Pandora? What if you cannot get a fast enough internet connection to stream? what if you cannot afford the computer needed? what if you cannot afford an internet connection?

      RADIO: cheap to own, free to hear. Everyman’s entertainment and info source.

      • Anonymous

        I agree they should keep the show, news and talk is easy to find elsewhere. I was just offering an option that might help some since it seems that it’s going to happen regardless of anything we say on here.

  • Anonymous

    Goodbye, Toby! Now if they would run Diane Rehm’s show in the morning so we could have a chance to participate that would be extra nice. But, just having her on at the same time every day is a plus. And I didn’t even know about the Friday “week in review” show. Hers is a different level of ‘talk show’. She’s actually intelligent, asks great questions and doesn’t let her guests get away with much.

    I do understand how this will affect people. Hey, my first letter to the editor was in the fourth grade when the local station cancelled the 4:30 reruns of Robin Hood (with Richard Green).

    • Anonymous

      Yes, Diane Rehm is very good — but Toby Leboutillier’s show is unique and wonderful. Charles Beck is cancelling an excellent show to replace it with a very good one. That’s a step down.

  • Anonymous

    Mr. Beck refers to Pandora and other internet sources as an alternative for Toby’s fans. He is correct. Why put up with the insufferable Ms Nance- the “I never speak in simple sentences, I must hear my own voice” diva- when one can “do Pandora” all year for less than 40 bucks a year. Besides, when your classical genres wear thin, there is always Willie, Waylan and the boys, Jim Reeves, Patsy Cline or the magnificant Kate Wolf. Who needs public, corporate radio. RIP Toby, and thanks.

  • Anonymous

    I feel badly for Toby but I’m thankful there will be more informative radio to listen to. Once a month I drive to upstate NY and I am entertained by NHPR from Dover to Brattleboro and then pick up WAMC. On my way back, in the mid afternoon, I only have the Diane Rhem show I listened to on NHPR. Now maybe there will be more of that quality show. Makes me glad I signed up to donate each month.

    • Guest

      And there you have it. NPR talk listeners open up their wallets; Toby’s listeners don’t. And that’s the bottom line, the only thing Maine NPR (er, MPBN) cares about.

      • Anonymous

        Perhaps not the only thing MPBN cares about but keeping the bottom line black is rather important.

      • Anonymous

        Actually, we do…or did. I’ll be cancelling my evergreen friend membership. If all we’re getting is national programming (and btw, the recent changes reduce the number of locally-produced music shows to 3, all of which are utterly replaceable) I’ll give directly to NPR instead, or to the stations that actually produce the shows I like.

  • Anonymous

    Go ahead, take the M out of MPBN and see what you have left……just another generic form of entertainment that is not entertaining. Be careful there management, maybe they won’t need you anymore once things are sanitized. It seems like some kid in NY could run that station from a laptop once it all national feed…. This is a poor decision, I have listedn and enjoyed Toby’s show for years. I still miss the Humble Farmer too. Too bad he had his own opinion about things and was not afraid to say what most people in Maine are thinking. Good thing we can still find something to listen to at WERU (Real Maine Radio!)

    • Anonymous

      Absolutely right — when Charles Beck gets rid of shows like Down Memory Lane and the Humble Farmer, he is taking the M out of MPBN. Such a shame!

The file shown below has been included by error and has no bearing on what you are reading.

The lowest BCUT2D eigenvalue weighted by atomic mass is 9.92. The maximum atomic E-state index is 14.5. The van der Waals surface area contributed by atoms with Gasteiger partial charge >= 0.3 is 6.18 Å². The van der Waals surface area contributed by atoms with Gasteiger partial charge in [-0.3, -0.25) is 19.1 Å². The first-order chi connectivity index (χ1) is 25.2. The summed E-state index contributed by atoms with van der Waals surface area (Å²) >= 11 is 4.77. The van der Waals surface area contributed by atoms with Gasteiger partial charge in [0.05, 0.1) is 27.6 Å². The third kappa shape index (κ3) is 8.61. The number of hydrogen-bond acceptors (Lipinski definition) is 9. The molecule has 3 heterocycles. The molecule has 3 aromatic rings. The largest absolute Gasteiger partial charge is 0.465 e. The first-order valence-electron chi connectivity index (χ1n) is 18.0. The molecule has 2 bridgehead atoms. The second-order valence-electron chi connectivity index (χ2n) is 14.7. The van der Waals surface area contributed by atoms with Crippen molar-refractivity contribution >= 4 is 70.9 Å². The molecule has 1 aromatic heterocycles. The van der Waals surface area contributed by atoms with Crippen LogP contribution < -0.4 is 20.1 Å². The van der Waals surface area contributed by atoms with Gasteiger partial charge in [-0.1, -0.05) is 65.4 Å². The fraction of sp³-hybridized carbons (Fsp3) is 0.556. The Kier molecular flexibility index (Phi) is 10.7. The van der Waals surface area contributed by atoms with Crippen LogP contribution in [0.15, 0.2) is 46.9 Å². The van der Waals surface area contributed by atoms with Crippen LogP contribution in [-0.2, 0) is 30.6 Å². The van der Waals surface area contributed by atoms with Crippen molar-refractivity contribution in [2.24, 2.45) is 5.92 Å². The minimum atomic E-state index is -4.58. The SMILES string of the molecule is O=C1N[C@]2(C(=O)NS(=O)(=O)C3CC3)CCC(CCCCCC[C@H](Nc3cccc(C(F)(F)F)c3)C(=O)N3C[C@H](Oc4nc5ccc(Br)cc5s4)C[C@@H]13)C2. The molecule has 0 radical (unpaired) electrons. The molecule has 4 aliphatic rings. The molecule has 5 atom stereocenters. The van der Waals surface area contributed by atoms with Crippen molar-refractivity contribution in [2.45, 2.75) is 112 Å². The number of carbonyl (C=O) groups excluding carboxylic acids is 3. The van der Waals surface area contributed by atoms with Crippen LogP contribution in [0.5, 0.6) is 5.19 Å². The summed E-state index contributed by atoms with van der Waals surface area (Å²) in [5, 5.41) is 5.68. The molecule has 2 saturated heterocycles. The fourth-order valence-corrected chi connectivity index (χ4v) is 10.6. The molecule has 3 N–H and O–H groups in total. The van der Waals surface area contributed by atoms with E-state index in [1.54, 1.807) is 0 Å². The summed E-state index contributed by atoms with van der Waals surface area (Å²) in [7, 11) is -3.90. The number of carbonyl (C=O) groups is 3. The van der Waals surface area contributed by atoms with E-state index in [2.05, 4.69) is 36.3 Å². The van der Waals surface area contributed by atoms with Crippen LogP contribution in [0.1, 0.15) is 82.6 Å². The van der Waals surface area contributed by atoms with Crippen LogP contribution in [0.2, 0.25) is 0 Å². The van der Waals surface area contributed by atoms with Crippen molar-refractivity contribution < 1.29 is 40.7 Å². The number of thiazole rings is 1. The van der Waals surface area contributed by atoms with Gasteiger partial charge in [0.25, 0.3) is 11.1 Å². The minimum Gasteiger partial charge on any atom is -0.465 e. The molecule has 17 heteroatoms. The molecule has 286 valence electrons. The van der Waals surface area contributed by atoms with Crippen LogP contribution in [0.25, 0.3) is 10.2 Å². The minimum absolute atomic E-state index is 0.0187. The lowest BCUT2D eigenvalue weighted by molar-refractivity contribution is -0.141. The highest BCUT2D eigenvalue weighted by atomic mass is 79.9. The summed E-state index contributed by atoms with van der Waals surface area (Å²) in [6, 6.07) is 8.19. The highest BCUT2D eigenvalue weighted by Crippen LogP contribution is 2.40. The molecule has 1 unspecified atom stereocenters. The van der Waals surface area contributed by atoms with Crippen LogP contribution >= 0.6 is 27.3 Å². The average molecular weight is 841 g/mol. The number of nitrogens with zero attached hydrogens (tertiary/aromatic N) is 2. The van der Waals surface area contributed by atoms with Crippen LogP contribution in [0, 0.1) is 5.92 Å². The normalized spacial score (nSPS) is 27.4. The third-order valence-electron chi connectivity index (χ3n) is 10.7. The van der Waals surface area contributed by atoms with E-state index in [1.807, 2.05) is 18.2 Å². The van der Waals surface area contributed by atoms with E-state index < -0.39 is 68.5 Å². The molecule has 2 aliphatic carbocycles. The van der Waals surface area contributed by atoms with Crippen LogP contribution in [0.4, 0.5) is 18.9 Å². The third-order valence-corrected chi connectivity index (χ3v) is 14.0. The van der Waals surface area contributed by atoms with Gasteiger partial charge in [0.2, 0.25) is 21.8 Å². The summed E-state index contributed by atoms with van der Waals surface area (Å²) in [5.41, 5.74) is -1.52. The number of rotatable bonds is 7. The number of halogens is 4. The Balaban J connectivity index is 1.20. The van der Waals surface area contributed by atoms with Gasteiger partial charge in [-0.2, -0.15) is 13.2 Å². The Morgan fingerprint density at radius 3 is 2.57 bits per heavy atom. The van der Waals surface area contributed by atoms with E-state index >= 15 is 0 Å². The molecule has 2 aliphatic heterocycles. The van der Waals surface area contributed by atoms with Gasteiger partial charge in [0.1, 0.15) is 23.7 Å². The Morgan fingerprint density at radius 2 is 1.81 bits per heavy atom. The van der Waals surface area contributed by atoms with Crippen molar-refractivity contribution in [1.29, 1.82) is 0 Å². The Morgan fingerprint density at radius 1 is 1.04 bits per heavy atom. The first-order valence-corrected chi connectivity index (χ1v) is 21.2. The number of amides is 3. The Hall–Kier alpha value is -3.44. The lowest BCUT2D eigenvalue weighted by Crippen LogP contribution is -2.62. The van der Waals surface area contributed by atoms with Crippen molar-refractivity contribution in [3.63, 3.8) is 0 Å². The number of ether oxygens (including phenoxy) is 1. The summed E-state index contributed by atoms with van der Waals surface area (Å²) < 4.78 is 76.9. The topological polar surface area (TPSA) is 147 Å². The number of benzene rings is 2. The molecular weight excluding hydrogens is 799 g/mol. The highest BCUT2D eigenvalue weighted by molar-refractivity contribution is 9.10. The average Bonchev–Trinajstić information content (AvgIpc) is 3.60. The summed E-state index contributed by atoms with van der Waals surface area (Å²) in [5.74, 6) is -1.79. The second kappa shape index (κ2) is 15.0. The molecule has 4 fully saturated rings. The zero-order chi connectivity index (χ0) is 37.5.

• Anonymous

    I only listen to Public Radio for the music and this cancellation will be a huge loss. I’m in my 70s and I do remember much of the music covered in Down Memory Lane. Guess I can’t multitask since I can’t do anything else meaningful while listening to any speech going on. Programming music limited to 3 hours in weekday mornings (although classical is my favorite genre) is a big comedown after living in states with classical music available all day including one state where public radio had two stations, one for music, the other for all the NPR and local talk shows. I don’t donate to MPBN for these reasons and I surely won’t now.

  • Anonymous

    Mr. L . I am so sorry. It must all have gone In one ear and out the other. It seems that the jive right now means more than what yesterday has already taught.

  • Anonymous

    What a terrific show, sorry to see it end.

    Thanks for the “memories,” Toby.

  • Anonymous

    MPBN needs to be shut down for good. Sell all the equiptment today.

    • Anonymous

      Really? I’m an R, and an MPBN member. I like it.

      • Anonymous

        I’m a Democrat

    • Anonymous

      Poor Republicans.

      A people out of time really.

      They would have been much happier in the political climate of Germany in the 30’s. Or living under the economic rules of Victorian England.

      A society that shares and is open to diverse opinions in an anathema to them.

  • Anonymous

    MPBN’s decision on Down Memory Lane stinks. They should not dump local content for national content….

  • Anonymous

    This was a great program.
    Well presented, diverse.
    If they wanted to get rid of something, I wouldn’t miss some of the classical, or the horrible atonal jazz that they play on late night when you want to hear something relaxing, or at least coherent.
    Talk radio bites. Especially Diane Reams or whatever her name is.
    Models should be attractive.
    Athletes should be strong and coordinated.
    Talk show moderators should not have speech impediments.

  • Love Silents

    I have listened to this show for 2 decades – I love it. I love the old old music (which should be heard – it’s great stuff) and the vintage bits of news. WBACH has disa peared for 24 hour classical music and now MPBN has gone all reality show. The world doesn’t need any more talk – we need music! I hope another station hires Toby. I won’t be listening to MPBN. Toby – thanks for your great show!

  • Anonymous

    Memory Lane was the one MPBN show I would usually switch off. Kind of like Victorian furniture. It has its place but too much of it soon suffocates.

  • Anonymous

    MPBN — Keepin’ it Not Local !

  • Anonymous